Once in Tehran, Mendez coaches the six Americans on their new backstory (they're a Canadian film crew, wink wink), and how to get through the Iranian international airport without getting caught.

Yes, this is indeed a thing that American tax dollars paid for in real life. (Click here, to read more about the operation on the CIA's own website.)

Affleck's movie, co-produced by Grant Heslov and George Clooney, falls respectably into good-not-great territory. Sure, the film fudges the facts here and there (what film "based on actual events" does not?) and suffers from underdeveloped supporting characters (namely, the escaped embassy staff). But Argo enthralls at a brisk pace, deftly balancing the quirkiness of the Hollywood-CIA collusion with the  tension and upheaval of early-'80s Tehran. The opening sequence, in which the embassy is stormed as personnel scramble to burn every document they can get their hands on, is notable for its controlled intensity and attention to historical detail.

The dialogue is sharp ("Argo fuck yourself" is in the running for movie catchphrase of the year), the soundtrack is solid (The Rolling Stones, Dire Straits, Van Halen), and the acting is uniformly strong (Bryan Cranston, Alan Arkin, John Goodman, Kerry Bishé, Victor Garber, and Tate Donovan, especially).

Argo is, thankfully, a nonpartisan and apolitical affair. Some conservative moviegoers might groan at having to hear Jimmy Carter's voice, as the former president pops up in archival footage and in a end-credit voiceover commenting on the secret mission. And there may be some who feel uneasy about watching a movie centered around a US embassy crisis, given the recent news out of Benghazi. (Taken 2, released one week earlier, also included an attack on an American embassy.) Otherwise, it's a clever movie about a deeply fascinating chapter in the history of American covert operations—one that both sides of the aisle should appreciate.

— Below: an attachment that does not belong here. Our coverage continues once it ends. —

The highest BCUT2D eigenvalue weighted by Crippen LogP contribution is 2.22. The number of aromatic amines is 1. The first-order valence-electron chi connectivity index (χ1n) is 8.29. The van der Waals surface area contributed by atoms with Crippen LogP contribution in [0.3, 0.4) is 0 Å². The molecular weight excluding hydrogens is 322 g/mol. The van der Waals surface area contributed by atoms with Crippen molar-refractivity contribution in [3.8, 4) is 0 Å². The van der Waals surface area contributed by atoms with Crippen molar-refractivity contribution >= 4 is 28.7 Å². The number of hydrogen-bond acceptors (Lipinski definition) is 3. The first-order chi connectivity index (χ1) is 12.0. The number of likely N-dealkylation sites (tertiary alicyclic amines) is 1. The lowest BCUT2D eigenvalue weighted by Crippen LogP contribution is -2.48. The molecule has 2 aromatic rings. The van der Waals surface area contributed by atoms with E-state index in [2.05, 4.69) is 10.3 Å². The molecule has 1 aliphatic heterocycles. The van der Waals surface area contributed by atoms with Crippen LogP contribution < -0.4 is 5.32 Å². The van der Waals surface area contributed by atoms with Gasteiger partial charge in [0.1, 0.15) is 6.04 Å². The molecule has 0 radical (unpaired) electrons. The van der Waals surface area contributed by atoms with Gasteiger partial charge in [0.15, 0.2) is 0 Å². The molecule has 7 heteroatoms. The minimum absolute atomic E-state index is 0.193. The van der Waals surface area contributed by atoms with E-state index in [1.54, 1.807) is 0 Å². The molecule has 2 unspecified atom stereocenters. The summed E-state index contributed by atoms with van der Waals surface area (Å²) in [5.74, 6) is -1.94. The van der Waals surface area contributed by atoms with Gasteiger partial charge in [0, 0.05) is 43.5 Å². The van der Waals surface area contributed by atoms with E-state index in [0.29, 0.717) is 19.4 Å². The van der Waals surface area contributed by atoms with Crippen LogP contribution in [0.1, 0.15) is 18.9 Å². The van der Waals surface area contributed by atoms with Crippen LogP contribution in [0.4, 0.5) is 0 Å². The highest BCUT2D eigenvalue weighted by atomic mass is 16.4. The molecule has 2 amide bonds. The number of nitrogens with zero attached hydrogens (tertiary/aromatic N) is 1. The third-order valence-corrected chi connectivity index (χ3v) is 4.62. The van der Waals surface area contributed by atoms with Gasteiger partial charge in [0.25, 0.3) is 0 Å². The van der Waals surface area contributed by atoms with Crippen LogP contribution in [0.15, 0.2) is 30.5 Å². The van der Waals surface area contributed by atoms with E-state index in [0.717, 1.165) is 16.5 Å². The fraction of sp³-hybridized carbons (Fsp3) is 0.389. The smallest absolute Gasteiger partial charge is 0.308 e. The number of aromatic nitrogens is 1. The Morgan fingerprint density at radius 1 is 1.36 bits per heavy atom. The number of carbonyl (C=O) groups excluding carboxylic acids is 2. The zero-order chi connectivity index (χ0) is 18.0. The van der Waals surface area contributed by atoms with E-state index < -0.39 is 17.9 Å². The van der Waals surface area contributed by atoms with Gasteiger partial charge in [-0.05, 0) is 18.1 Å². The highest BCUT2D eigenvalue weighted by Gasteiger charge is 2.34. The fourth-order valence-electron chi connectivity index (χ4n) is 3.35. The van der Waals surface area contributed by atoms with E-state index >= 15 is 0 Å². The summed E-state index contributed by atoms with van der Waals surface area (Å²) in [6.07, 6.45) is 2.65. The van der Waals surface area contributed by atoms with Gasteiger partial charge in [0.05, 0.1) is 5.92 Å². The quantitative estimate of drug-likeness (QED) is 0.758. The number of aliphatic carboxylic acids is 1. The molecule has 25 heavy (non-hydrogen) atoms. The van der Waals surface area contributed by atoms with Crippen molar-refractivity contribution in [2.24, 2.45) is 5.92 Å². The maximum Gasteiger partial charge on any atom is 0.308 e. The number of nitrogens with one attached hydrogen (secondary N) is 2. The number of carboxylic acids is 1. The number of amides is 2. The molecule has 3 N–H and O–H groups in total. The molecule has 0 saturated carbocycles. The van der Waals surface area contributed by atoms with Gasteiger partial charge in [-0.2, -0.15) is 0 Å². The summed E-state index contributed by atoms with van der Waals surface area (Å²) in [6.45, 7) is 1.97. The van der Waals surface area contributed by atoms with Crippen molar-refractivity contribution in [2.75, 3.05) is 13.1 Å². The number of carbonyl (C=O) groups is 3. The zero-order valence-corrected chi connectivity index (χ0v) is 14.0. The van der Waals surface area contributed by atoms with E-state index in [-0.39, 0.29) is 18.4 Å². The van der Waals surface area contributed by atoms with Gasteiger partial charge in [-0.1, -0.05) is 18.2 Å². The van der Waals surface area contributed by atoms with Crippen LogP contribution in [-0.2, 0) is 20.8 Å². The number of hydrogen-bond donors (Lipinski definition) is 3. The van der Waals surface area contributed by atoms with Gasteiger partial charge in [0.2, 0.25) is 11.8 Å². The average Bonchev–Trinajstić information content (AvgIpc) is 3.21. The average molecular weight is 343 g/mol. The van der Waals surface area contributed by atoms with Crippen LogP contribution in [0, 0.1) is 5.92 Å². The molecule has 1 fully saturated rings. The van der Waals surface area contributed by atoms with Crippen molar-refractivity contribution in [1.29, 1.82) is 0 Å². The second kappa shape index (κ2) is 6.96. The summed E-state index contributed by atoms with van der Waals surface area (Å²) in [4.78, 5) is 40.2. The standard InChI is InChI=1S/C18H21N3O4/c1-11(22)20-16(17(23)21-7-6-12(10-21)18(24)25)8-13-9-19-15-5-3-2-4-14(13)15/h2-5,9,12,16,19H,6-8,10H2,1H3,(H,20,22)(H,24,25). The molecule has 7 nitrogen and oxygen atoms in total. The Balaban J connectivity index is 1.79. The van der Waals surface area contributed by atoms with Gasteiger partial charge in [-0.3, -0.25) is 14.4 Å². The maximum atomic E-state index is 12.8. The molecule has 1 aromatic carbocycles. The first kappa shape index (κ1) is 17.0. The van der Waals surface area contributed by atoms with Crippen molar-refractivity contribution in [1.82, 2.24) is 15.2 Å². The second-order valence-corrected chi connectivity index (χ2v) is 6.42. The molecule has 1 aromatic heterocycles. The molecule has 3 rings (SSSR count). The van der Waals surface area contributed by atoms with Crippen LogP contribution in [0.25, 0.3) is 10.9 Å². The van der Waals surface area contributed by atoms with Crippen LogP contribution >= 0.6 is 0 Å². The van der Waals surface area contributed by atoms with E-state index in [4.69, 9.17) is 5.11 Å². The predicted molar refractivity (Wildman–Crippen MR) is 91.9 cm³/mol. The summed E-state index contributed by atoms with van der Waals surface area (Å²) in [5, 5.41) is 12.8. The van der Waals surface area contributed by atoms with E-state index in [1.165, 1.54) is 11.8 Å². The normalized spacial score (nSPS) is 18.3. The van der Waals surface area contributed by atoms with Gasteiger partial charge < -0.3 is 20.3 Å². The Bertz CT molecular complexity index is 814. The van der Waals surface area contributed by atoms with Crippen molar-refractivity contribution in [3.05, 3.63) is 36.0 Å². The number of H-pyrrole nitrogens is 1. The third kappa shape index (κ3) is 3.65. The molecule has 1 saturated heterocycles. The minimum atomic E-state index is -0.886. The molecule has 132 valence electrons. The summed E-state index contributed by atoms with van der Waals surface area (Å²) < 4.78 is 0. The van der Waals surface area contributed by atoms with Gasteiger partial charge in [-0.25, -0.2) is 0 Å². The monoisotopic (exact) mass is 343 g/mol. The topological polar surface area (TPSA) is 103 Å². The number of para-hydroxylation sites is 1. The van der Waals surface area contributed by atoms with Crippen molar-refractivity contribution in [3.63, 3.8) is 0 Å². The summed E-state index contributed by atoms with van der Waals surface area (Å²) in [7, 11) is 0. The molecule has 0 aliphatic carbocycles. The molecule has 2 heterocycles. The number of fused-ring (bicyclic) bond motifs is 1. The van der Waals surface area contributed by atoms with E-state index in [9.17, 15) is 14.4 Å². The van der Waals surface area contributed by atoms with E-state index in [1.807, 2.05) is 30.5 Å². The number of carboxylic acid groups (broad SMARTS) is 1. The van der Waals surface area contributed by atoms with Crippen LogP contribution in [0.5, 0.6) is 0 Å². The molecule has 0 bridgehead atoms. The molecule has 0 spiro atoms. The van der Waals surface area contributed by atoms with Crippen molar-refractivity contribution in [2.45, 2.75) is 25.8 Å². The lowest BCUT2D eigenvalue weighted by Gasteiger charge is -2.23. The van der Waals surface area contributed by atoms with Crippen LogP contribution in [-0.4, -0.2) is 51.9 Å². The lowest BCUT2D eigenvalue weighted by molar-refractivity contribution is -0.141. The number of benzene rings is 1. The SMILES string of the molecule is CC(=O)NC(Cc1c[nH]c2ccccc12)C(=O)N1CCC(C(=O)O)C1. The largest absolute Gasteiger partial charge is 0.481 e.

In honor of the unequivocal coolness of the so-called "Canadian Caper" dramatized in Argo, here's a brief list of other far-out, real-life CIA plots that would make great Hollywood elevator pitches:

No, Darrell Issa Didn't Call For an Investigation Into the "Jobs Number Conspiracy"

| Thu Oct. 11, 2012 1:03 PM PDT

On Thursday, Fox Business Network reported that Rep. Darrell Issa (R-Calif.), chairman of the House Oversight and Government Reform Committee, was preparing to convene a hearing on September's positive jobs report. The surprising drop in the official US unemployment rate, from 8.1 percent in August to 7.8 percent last month, inspired something of a "job truther" movement—a group comprising the likes of ex-GE CEO Jack Welch and tea party congressman Allen West (R-Fla.) that has put forth the theory that the Obama administration cooked the books in an election year to make the economy seem far rosier than it actually is. (If you're looking for a swift debunking of this claim, click here.)